Queensland will host a free, fun-filled event on March 29 to bring together Pacific Islanders with albinism to share experiences, access services and identify how they can assist compatriots with the rare genetic condition.
The PolyVision event in Ipswich will provide an introduction to genetics, vision impairment, adaptive technology and services available for people with albinism in Australia. PolyVision will also have a fun atmosphere with DJ Mr John Sinisa presenting multicultural music and a catering menu featuring some Pacific Islander food favourites.
The event will also include several displays of interest such as Pacific Islander handicraft display, Vision Impairment Equipment Solutions selection from Vision Australia and artwork by photographer Mr Rick Guidotti on loan from the 'Celebrating Diversity' photographic exhibit.
Albinism is an inherited condition that can affect the colour of a person’s skin, hair and eyes and is found in many different human populations. Pacific islanders with albinism can have reddish gold hair; light brown, green or blue eye colour and white/ pink pale skin. Their vision is within the legally blind range, which means they need help with reading small print and seeing fine details, plus problems with light glare and depth perception.
While numbers vary, in North America and Europe, it is estimated that one in every 20,000 people have some form of albinism. Research by Ms Helene Johanson and the Institute for Molecular Bioscience identified that in one Polynesian population, one in 669 people is born with albinism – which is one of the highest recorded rates of Oculocutaneous Albinism Type 2 in the world. This research also found that people living in the islands have limited access to health resources and information, as a result their skin may be extensively sun damaged by early adulthood.
PolyVision organiser Carol Morgan said the event was aimed to reach people from the Pacific Islands who lived in Queensland and northern New South Wales. “The problem is that people who have come to Australia from their island homes can feel quite shy and isolated,” she said.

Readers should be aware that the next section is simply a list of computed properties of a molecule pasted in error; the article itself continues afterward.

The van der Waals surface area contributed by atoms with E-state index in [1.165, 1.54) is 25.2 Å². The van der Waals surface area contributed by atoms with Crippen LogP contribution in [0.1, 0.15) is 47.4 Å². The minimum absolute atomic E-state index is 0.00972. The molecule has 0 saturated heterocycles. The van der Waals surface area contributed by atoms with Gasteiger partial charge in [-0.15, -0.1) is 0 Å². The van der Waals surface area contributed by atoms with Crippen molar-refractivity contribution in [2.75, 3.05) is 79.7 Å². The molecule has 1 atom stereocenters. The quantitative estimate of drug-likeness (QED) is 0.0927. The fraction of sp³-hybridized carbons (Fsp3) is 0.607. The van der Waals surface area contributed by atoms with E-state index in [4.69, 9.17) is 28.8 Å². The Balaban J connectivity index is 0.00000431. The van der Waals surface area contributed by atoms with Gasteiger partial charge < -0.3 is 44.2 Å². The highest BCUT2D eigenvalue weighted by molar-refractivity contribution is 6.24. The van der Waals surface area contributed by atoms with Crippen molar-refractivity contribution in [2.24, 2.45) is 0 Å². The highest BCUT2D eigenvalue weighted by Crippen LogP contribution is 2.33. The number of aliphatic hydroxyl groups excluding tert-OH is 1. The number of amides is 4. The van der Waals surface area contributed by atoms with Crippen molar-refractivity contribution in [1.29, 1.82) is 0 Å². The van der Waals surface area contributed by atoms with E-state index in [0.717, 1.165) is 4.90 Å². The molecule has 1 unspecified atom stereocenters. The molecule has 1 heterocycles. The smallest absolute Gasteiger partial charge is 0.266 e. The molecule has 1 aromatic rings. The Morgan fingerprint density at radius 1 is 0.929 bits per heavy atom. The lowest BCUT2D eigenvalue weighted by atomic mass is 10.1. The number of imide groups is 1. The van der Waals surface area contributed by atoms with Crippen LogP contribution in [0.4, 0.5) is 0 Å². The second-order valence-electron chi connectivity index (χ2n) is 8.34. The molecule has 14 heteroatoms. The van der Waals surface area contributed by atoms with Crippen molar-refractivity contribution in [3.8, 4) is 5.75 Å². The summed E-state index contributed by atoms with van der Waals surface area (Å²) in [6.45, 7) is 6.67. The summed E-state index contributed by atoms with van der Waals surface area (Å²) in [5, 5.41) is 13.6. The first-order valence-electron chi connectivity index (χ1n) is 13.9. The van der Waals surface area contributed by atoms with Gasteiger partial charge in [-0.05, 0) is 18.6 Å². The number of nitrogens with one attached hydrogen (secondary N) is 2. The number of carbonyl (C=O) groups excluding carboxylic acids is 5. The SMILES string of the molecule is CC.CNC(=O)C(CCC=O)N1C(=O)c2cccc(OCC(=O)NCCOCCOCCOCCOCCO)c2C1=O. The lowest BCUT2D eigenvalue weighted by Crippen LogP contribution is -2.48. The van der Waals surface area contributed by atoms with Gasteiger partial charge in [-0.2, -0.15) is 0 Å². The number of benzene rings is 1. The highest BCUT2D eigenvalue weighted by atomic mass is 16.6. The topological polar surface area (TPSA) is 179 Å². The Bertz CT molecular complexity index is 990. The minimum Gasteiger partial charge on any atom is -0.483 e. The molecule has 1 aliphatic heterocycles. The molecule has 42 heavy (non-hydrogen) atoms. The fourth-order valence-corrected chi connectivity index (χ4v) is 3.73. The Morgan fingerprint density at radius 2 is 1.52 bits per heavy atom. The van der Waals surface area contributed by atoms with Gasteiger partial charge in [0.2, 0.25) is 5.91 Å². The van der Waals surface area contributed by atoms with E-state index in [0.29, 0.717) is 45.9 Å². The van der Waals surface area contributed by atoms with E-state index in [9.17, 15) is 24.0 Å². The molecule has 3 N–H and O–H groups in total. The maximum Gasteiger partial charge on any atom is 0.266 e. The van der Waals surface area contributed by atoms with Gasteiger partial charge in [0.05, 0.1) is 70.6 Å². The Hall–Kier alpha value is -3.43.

“Albinism is surprisingly common condition in these small island communities, so this workshop will discuss some of the cultural myths about albinism, present the facts about this inherited condition and then provide information about strategies and resources to help people deal with it.
“Importantly, this workshop will allow Pacific Islanders a chance to share stories, determine their commonalities and to work to formulate the best plan to help people with albinism in their communities.”
The PolyVision Seminar and Workshop will run on Thursday, March 29, at the W.G.Hayden Humanities Centre at 56 South Street, Ipswich.
Guest speaker Professor Peter Soyer, Chair of Dermatology, School of Medicine, Southern Clinical Division - The University of Queensland and Princess Alexandra Hospital - will host an interactive session about dermatology and sun damage. He will also offer free skin examinations for people with albinism.
An afternoon workshop specifically focusing on Pacific Islanders with albinism will be run by Ms Helene Johanson and Ms Annette Ferguson, coordinators of the Pacific Albinism Project.
The event will also feature several other guest speakers giving short presentations about how those people with albinism living in Australia can access services for vision impairment (VI) in general.
The official umbrella organisation for the event is the Albinism Fellowship of Australia, represented by Ms Carol Morgan (QLD State Branch Coordinator).
For more information about the PolyVision seminar and workshop
Contact Carol Morgan 0438 926 653 or 07 3700 6055 or email firstname.lastname@example.org
For more about the Pacific Albinism Project (PAP) http://www.pacificalbinismproject.com/
About The Albinism Fellowship of Australia http://albinismaustralia.org/
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